MS has a lot of mimics and these need to be ruled out before they can be sure it is MS. If he is a good doctor he won't have a problem doing the work to rule out everything else(especially the sjogren's) that it may be.

Take care
147426 tn?1317265632
Hi, there.  I see your dilemma, but I have the same question as Santana.  Sjogren's Syndrome is one of the known mimics that most closely resembles MS.  The brain lesions can look the same, it (unlike most mimics) can cause spinal cord lesions. However, CNS-SS lesions do not enhance with contrast.

On an LP the result is usually a normal to mildly elevated protein.  The IgG Index can be elevated (as in MS) and there can rarely be Oligoclonal bands (these are more frequent in MS).  

There are reports of patients having both diseases.  Wow, what a conundrum!

Here is an interesting article on CNS-Sjogren's: Don't worry about the talk about psychiatric disorders.  Any disease that causes lesions in the brain (MS, Lupus, SS, strokes, encephalitis) can present with psychiatric disturbances.


Keep us posted.

460168 tn?1206430984

Had my lovely spinal tap today...took 10 tries to get the needle in the right place.  Have a headache, not too terrible at the moment.

I finally read my MRI report.  The conclusions included 'small vessel ischemic disease, demyelinating disease, and vasculitis or gliosis from a previous infection or inflammation.  Plus small bilateral sublenticular cysts.  I don't have a clue what most of this means save for the demyelinating disease, and ischemic has something to do with stroke.  None of it sounds good, will see the doc again next week to discuss the findings in the CSF and where we go from here.  I'm discouraged, but am well aware that an untrained person can read a report and panic even if it isn't necessary.  If you have read these types of findings and can translate for me, it would be appreciated.  The lesions are .7 cm on the right and .8 cm on the left.  Signal abnormality in the periventricular and subcortical white matter, and a vascular flow void in the proximal intracranial vasculature.  Eyes are deviated to the left.  Help.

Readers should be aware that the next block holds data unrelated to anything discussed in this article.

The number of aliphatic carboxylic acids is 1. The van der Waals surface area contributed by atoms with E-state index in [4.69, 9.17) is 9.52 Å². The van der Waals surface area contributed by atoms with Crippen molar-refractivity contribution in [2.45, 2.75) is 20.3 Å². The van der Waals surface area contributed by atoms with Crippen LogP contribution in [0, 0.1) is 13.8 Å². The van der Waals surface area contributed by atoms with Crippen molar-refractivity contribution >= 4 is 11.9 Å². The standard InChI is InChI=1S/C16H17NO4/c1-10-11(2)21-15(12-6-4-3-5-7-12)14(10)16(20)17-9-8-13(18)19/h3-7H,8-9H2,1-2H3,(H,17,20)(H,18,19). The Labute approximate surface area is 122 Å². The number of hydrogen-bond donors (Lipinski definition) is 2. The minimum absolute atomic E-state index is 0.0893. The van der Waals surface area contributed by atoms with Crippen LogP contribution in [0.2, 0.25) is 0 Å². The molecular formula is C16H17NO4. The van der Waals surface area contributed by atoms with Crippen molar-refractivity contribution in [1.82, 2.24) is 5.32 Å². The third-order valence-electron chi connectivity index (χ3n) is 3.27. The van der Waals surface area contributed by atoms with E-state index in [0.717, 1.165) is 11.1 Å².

Even 'googling' these terms is turning up little....Thanks...
429700 tn?1308007823
I'd keep your head flat on the bed and drink lots of caffeine to prevent a worse headache later on.  Get someone to bring you meals and eat in bed and treat you like a princess!  You need a little tender lovin' care right now.  Give the place where the spinal tap was drawn to seal up.  If you have to be on the computer, use a laptop and prop it up in a way that keeps your head flat.  

My headache developed 48 hours after my LP.  I think it was because I got a little over-confident with the lack of headache that I had the day of and day after my LP.  

Take care!  Now's a good time to be waited on hand and foot!
460168 tn?1206430984
Thanks....I'm afraid the cat hasn't mastered the waiting on me part...but I'll try to lay low.  I didn't realize the worst of the headache could come so long after the procedure.

Thank you...
Have an Answer?

You are reading content posted in the Multiple Sclerosis Community

Top Neurology Answerers
987762 tn?1331027953
5265383 tn?1483808356
1756321 tn?1547095325
Queensland, Australia
1780921 tn?1499301793
Queen Creek, AZ
Learn About Top Answerers
Didn't find the answer you were looking for?
Ask a question
Popular Resources
Find out how beta-blocker eye drops show promising results for acute migraine relief.
In this special Missouri Medicine report, doctors examine advances in diagnosis and treatment of this devastating and costly neurodegenerative disease.
Here are 12 simple – and fun! – ways to boost your brainpower.
Discover some of the causes of dizziness and how to treat it.
Discover the common causes of headaches and how to treat headache pain.
Two of the largest studies on Alzheimer’s have yielded new clues about the disease